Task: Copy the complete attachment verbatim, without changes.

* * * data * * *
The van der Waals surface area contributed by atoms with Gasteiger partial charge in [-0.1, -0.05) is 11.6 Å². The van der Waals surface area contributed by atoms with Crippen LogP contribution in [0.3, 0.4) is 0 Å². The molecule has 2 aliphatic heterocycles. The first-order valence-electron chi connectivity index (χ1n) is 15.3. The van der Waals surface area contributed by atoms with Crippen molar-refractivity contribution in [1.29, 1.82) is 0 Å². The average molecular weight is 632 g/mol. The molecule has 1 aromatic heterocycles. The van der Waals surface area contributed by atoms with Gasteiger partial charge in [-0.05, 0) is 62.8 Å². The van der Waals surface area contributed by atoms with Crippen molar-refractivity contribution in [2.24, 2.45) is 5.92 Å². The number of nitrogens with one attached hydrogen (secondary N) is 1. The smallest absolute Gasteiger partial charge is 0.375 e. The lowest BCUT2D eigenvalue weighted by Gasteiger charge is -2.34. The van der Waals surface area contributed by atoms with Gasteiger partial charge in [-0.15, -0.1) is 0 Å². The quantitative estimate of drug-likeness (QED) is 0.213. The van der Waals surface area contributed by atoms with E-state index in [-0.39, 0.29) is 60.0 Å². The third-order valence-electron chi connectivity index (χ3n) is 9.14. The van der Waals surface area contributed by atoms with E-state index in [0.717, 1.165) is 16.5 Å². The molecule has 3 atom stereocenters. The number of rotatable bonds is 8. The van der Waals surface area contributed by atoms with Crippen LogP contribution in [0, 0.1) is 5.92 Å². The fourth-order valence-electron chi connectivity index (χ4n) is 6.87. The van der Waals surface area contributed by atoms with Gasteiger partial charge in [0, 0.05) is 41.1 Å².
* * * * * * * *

The van der Waals surface area contributed by atoms with Gasteiger partial charge in [-0.1, -0.05) is 11.6 Å². The van der Waals surface area contributed by atoms with Crippen LogP contribution in [0.3, 0.4) is 0 Å². The molecule has 2 aliphatic heterocycles. The first-order valence-electron chi connectivity index (χ1n) is 15.3. The van der Waals surface area contributed by atoms with Crippen molar-refractivity contribution in [1.29, 1.82) is 0 Å². The average molecular weight is 632 g/mol. The molecule has 1 aromatic heterocycles. The van der Waals surface area contributed by atoms with Gasteiger partial charge in [-0.05, 0) is 62.8 Å². The van der Waals surface area contributed by atoms with Crippen molar-refractivity contribution in [2.24, 2.45) is 5.92 Å². The number of nitrogens with one attached hydrogen (secondary N) is 1. The smallest absolute Gasteiger partial charge is 0.375 e. The lowest BCUT2D eigenvalue weighted by Gasteiger charge is -2.34. The van der Waals surface area contributed by atoms with Gasteiger partial charge in [-0.15, -0.1) is 0 Å². The quantitative estimate of drug-likeness (QED) is 0.213. The van der Waals surface area contributed by atoms with E-state index in [-0.39, 0.29) is 60.0 Å². The third-order valence-electron chi connectivity index (χ3n) is 9.14. The van der Waals surface area contributed by atoms with E-state index in [0.717, 1.165) is 16.5 Å². The molecule has 3 atom stereocenters. The number of rotatable bonds is 8. The van der Waals surface area contributed by atoms with Crippen LogP contribution in [0, 0.1) is 5.92 Å². The fourth-order valence-electron chi connectivity index (χ4n) is 6.87. The van der Waals surface area contributed by atoms with Gasteiger partial charge in [0, 0.05) is 41.1 Å².